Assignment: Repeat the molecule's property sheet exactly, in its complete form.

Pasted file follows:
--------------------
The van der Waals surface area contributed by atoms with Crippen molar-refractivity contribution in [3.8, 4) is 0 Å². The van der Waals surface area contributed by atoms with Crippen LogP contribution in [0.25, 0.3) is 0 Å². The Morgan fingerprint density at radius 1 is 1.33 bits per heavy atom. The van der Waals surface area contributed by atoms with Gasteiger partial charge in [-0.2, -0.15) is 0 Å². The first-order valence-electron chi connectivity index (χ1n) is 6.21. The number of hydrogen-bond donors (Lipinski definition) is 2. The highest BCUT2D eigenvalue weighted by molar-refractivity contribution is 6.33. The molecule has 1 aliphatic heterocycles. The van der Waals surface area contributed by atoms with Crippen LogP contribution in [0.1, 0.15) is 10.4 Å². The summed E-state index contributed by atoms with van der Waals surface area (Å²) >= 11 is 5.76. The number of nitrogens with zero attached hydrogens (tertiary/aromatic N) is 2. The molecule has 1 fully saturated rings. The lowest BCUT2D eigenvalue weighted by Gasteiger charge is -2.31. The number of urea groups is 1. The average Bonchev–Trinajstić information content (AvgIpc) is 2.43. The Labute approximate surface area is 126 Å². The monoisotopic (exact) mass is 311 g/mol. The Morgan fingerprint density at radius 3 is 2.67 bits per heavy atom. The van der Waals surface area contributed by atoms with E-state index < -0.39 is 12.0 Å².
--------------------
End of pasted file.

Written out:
The van der Waals surface area contributed by atoms with Crippen molar-refractivity contribution in [3.8, 4) is 0 Å². The van der Waals surface area contributed by atoms with Crippen LogP contribution in [0.25, 0.3) is 0 Å². The Morgan fingerprint density at radius 1 is 1.33 bits per heavy atom. The van der Waals surface area contributed by atoms with Gasteiger partial charge in [-0.2, -0.15) is 0 Å². The first-order valence-electron chi connectivity index (χ1n) is 6.21. The number of hydrogen-bond donors (Lipinski definition) is 2. The highest BCUT2D eigenvalue weighted by molar-refractivity contribution is 6.33. The molecule has 1 aliphatic heterocycles. The van der Waals surface area contributed by atoms with Crippen LogP contribution in [0.1, 0.15) is 10.4 Å². The summed E-state index contributed by atoms with van der Waals surface area (Å²) >= 11 is 5.76. The number of nitrogens with zero attached hydrogens (tertiary/aromatic N) is 2. The molecule has 1 fully saturated rings. The lowest BCUT2D eigenvalue weighted by Gasteiger charge is -2.31. The number of urea groups is 1. The average Bonchev–Trinajstić information content (AvgIpc) is 2.43. The Labute approximate surface area is 126 Å². The monoisotopic (exact) mass is 311 g/mol. The Morgan fingerprint density at radius 3 is 2.67 bits per heavy atom. The van der Waals surface area contributed by atoms with E-state index < -0.39 is 12.0 Å².